He stopped by his parents' house to visit with his father.

    In an interview with the Tampa Bay Times, Seddique Mateen, 59, said nothing about his son seemed amiss during that Saturday visit.

    "It was just a normal day of life for him," the father said Monday. "I didn't notice anything. Not a single thing wrong."...

    Sitora Yusufiy, ex-wife of Omar Mateen, gives a statement to the media in Boulder, Colo. She fled from him in 2009.
  11. Omar Mateen: Angry, pious 'lost soul' driven to kill


    FORT PIERCE — Inside the humble little mosque where Omar Mateen regularly came to pray, a handful of worshipers gathered Sunday evening and struggled, along with the rest of the world, to understand what had driven him to kill.

    On Friday, Mateen had faced east with the other regulars at the Islamic Center and bowed to a God who prizes justice and peace above all else, said Imam Shafeeq Rahman, who leads prayers at the center....

    A bomb disposal unit checks for explosives Sunday around the Woodlands Condominiums in Fort Pierce, where Omar Mateen lived.
  12. Former mailman Doug Hughes gets 4 months in prison for gyrocopter protest at U.S. Capitol (w/video)


    WASHINGTON — For 13 years, Doug Hughes delivered the mail for the United States Postal Service without issue. Now he's being sent to live in a prison cell for trying to deliver the most important message of his life.

    The former mailman from Ruskin, who landed a gyrocopter on the lawn of the U.S. Capitol building last year to protest how political campaigns are financed, was sentenced Thursday in U.S. District Court to 120 days in prison. Hughes also received one year of probation, and he can't enter the Capitol building or the White House without special permission from the court....

    Doug Hughes, center, arrives at the Federal Courthouse in Washington on Thursday with his wife, Alena, and his daughter, Kathy, 12. Hughes, from Ruskin, was sentenced to four months in prison for flying a gyrocopter into restricted airspace over Washington, D.C. [Cliff Owen | Associated Press]
  13. Awaiting his sentence for landing on Capitol lawn, gyrocopter pilot Doug Hughes still seeks campaign finance reform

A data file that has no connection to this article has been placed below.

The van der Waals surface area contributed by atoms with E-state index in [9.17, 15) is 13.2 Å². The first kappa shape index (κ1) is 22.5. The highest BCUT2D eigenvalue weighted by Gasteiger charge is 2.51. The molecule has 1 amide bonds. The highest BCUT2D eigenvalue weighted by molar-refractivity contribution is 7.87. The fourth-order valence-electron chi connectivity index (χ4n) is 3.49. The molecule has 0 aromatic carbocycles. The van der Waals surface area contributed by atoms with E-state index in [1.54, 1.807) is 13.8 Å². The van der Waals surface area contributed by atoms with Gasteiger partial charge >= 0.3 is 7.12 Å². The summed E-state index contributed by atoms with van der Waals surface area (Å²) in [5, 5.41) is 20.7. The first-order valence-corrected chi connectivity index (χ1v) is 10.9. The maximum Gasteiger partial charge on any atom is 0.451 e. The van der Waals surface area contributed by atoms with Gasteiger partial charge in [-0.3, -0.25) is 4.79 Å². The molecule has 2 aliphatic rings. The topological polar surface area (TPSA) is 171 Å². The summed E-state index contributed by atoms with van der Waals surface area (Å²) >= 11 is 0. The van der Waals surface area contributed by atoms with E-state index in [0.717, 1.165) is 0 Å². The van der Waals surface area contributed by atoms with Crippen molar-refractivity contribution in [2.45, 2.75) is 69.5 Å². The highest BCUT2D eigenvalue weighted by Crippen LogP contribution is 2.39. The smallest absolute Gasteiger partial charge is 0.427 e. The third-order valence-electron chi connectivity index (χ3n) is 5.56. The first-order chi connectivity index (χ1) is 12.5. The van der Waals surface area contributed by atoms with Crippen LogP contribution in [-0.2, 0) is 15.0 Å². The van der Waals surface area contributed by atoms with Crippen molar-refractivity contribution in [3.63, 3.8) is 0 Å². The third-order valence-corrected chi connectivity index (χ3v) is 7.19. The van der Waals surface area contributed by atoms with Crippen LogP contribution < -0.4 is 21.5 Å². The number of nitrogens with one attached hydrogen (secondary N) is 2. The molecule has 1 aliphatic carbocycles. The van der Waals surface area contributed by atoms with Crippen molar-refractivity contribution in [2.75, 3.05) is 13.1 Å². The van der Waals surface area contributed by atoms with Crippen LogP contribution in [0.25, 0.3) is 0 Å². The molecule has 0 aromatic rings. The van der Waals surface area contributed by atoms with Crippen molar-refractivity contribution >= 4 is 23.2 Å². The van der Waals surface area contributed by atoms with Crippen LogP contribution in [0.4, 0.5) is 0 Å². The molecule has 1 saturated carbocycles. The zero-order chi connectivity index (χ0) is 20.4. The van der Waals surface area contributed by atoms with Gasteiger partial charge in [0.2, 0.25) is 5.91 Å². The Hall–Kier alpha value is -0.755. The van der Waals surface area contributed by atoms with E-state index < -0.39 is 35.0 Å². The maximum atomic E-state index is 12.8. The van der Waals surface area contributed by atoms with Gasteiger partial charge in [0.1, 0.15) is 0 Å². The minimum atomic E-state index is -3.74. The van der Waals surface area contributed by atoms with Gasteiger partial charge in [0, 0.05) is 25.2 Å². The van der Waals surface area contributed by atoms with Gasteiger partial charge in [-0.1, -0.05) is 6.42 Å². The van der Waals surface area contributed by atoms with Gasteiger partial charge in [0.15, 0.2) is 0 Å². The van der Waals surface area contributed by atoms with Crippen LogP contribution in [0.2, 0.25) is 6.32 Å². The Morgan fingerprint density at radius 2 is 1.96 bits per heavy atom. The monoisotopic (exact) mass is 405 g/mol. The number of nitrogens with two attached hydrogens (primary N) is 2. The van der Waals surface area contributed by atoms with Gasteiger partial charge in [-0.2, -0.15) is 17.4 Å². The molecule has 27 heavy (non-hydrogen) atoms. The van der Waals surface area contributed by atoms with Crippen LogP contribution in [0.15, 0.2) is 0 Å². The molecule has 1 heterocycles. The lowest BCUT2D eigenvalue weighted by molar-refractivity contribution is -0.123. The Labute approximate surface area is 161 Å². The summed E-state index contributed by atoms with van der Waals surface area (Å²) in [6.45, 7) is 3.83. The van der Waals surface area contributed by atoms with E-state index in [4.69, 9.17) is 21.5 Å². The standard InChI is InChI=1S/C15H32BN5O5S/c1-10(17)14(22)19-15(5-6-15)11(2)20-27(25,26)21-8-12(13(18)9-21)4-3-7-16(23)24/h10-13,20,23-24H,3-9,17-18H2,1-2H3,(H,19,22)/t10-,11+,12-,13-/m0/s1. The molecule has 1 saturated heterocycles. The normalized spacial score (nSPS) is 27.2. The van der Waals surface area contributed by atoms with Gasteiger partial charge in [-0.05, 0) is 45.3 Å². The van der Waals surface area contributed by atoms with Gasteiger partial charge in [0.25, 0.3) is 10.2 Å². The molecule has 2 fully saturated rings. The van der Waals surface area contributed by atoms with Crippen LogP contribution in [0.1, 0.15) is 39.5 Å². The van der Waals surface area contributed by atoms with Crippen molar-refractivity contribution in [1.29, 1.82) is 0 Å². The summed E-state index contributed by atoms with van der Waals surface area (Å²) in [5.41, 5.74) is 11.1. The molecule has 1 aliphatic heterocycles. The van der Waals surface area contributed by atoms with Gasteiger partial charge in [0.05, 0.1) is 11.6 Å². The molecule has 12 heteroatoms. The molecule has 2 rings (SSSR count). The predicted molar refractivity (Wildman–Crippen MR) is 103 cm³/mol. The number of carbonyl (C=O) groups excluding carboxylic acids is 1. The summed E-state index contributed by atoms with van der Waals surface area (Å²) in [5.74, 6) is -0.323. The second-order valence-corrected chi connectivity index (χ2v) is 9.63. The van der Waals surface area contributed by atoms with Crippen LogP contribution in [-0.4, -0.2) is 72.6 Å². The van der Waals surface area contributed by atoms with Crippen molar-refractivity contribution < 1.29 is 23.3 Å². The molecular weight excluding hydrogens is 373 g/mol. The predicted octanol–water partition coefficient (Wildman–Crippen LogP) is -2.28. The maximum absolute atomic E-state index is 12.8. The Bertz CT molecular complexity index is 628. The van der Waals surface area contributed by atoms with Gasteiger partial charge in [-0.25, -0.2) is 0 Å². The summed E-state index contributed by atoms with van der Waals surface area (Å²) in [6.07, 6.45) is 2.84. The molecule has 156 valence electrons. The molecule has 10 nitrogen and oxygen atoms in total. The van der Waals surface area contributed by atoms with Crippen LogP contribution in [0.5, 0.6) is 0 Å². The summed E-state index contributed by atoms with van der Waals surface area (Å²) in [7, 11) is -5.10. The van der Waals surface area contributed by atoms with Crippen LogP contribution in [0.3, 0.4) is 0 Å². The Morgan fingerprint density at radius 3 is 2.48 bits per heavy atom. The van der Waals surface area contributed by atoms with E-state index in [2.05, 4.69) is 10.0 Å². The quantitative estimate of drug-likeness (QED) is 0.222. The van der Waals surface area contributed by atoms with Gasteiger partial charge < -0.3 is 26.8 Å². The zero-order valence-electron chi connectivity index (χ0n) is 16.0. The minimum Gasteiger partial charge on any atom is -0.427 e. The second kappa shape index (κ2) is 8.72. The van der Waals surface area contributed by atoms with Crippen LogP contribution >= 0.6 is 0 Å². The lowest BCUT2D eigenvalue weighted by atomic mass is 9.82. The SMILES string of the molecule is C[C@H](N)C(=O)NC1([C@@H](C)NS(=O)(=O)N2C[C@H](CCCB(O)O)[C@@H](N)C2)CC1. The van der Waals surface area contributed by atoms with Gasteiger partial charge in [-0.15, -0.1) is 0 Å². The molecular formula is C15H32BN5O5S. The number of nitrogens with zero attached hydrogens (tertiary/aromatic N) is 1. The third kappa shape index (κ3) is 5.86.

Human Interest

    WASHINGTON, D.C. — The protesters gathered under a gray sky in front of Union Station. They wore ball caps and skullcaps and stocking caps and yarmulkes and carried signs that said OVERTURN CITIZENS UNITED and Democracy, not DOLLACRACY and Stop Legalized Bribery. One hundred or so had marched here from the Liberty Bell in Philadelphia, 140 miles through wind and cold and rain. A few hundred more had just finished learning how to be arrested peacefully....

    Doug Hughes reads some of the letters of support that he had received at his Ruskin home since he landed his gyrocopter on the west lawn of the U.S. Capital.  [ JAMES BORCHUCK  |  Times (2015)]
  14. Gyrocopter pilot Doug Hughes ends challenge to Debbie Wasserman Schultz


    Doug Hughes, the former mailman from Ruskin who landed his one-man flying machine on the lawn of the United States Capitol last April to protest big money in elections, has ended his run to unseat South Florida Rep. Debbie Wasserman Schultz. ...

    Doug Hughes speaks to reporters outside federal court in Washington after a May hearing.
  15. Two more sets of remains identified from Dozier reform school excavation

    State Roundup

    Some of the boys from the reform school use to take lunch down to the graveyard. They'd eat bologna sandwiches and wonder aloud about the boys buried beneath their feet. The dead boys' names were lost to time and neglect and, if you believe the men who made it out of Florida's oldest reform school alive, the callous hearts of guards who took home paychecks signed by the state.

    It was always a mystery for Michael Littles, 58, from Tampa, who was sent to the Arthur G. Dozier School for Boys outside Marianna the first time when he was 12, in 1969....

    Anthropologists from the University of South Florida worked to exhume gravesites at the Arthur G. Dozier School for Boys in Marianna in 2013. A total of 51 sets of remains were found on the campus. [Times files]